Many people will recall Prince Charles’ missteps (let us call them) with Princess Diana. Princess Diana had pizzazz—she was warm, outgoing, young, and beautiful, and she became “the people’s Princess” because of it. Charles, even without his missteps, did not have pizzazz, and his treatment of Diana lowered his pizzazz quotient even further. Charles and Diana’s son William however, now married to warm, outgoing, young, and beautiful Kate, does have pizzazz, and that is why some are wistfully wondering if perhaps the royal line of succession shouldn’t skip over Charles and crown William as the next British monarch. It is not that people will not forgive Charles for what happened decades ago with Diana; it is because, for all his many gifts, intelligence, and diligence, he has all the pizzazz of a week-old quiche. Like I said, pizzazz is now essential.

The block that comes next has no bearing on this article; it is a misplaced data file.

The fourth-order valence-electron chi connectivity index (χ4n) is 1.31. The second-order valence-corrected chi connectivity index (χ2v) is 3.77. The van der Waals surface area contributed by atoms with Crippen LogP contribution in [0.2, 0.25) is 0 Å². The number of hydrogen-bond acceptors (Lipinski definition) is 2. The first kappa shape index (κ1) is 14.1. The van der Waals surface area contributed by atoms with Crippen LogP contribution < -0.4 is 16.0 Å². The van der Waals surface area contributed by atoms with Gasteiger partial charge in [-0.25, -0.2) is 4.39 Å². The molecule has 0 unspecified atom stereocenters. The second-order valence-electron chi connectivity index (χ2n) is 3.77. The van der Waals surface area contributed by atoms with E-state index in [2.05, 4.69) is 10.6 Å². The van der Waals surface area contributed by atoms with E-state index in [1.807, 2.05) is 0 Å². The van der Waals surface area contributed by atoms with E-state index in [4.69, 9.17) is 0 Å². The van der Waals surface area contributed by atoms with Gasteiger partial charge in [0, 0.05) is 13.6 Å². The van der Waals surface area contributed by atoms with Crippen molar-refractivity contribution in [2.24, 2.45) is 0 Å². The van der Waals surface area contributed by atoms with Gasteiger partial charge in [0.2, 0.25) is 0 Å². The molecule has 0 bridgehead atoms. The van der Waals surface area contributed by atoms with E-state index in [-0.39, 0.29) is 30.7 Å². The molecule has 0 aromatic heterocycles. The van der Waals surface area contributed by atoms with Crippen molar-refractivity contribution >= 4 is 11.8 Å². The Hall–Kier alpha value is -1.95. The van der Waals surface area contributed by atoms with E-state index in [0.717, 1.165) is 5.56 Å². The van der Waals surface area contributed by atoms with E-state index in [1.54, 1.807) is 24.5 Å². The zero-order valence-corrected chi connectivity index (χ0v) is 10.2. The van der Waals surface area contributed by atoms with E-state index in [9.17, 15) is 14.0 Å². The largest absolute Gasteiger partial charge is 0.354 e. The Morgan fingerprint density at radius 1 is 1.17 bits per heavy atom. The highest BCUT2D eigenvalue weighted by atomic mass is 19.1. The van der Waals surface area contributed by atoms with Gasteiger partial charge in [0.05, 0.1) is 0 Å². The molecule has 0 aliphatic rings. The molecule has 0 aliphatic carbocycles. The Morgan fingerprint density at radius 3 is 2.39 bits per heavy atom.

This is, I suspect, the real reason why monarchy is considered out of date, anachronistic, and ready for the ash heap of history. It is not that a constitutional monarchy has been proven to be a less effective form of government than a republic. It is that the next candidate for the office lacks pizzazz. My guess is that if it were William and not Charles whose face was set to be on the coinage and the postage stamps the call for a British republic would be more muted.
What then is the real reason for retaining the monarchy? In a word: “tradition”. Or, if that word causes too much groaning and eye-rolling, “historical linkage”.